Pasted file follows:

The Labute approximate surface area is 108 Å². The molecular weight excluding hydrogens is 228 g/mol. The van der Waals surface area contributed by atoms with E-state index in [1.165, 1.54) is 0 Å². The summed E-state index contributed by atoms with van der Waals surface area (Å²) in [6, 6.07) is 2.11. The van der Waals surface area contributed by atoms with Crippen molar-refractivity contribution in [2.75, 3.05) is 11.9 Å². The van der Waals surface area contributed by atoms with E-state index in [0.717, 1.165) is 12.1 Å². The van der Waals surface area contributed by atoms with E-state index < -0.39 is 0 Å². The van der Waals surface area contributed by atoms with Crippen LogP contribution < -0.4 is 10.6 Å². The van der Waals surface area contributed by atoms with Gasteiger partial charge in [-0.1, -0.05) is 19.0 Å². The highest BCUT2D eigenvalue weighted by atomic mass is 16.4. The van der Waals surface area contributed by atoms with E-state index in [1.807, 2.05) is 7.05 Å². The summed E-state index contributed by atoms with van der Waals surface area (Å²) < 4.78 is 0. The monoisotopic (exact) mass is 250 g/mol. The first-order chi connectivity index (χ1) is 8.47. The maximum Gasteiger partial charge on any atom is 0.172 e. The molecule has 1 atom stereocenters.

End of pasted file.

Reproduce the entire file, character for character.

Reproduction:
The Labute approximate surface area is 108 Å². The molecular weight excluding hydrogens is 228 g/mol. The van der Waals surface area contributed by atoms with E-state index in [1.165, 1.54) is 0 Å². The summed E-state index contributed by atoms with van der Waals surface area (Å²) in [6, 6.07) is 2.11. The van der Waals surface area contributed by atoms with Crippen molar-refractivity contribution in [2.75, 3.05) is 11.9 Å². The van der Waals surface area contributed by atoms with E-state index in [0.717, 1.165) is 12.1 Å². The van der Waals surface area contributed by atoms with E-state index < -0.39 is 0 Å². The van der Waals surface area contributed by atoms with Crippen LogP contribution < -0.4 is 10.6 Å². The van der Waals surface area contributed by atoms with Gasteiger partial charge in [-0.1, -0.05) is 19.0 Å². The highest BCUT2D eigenvalue weighted by atomic mass is 16.4. The van der Waals surface area contributed by atoms with E-state index in [1.807, 2.05) is 7.05 Å². The summed E-state index contributed by atoms with van der Waals surface area (Å²) < 4.78 is 0. The monoisotopic (exact) mass is 250 g/mol. The first-order chi connectivity index (χ1) is 8.47. The maximum Gasteiger partial charge on any atom is 0.172 e. The molecule has 1 atom stereocenters.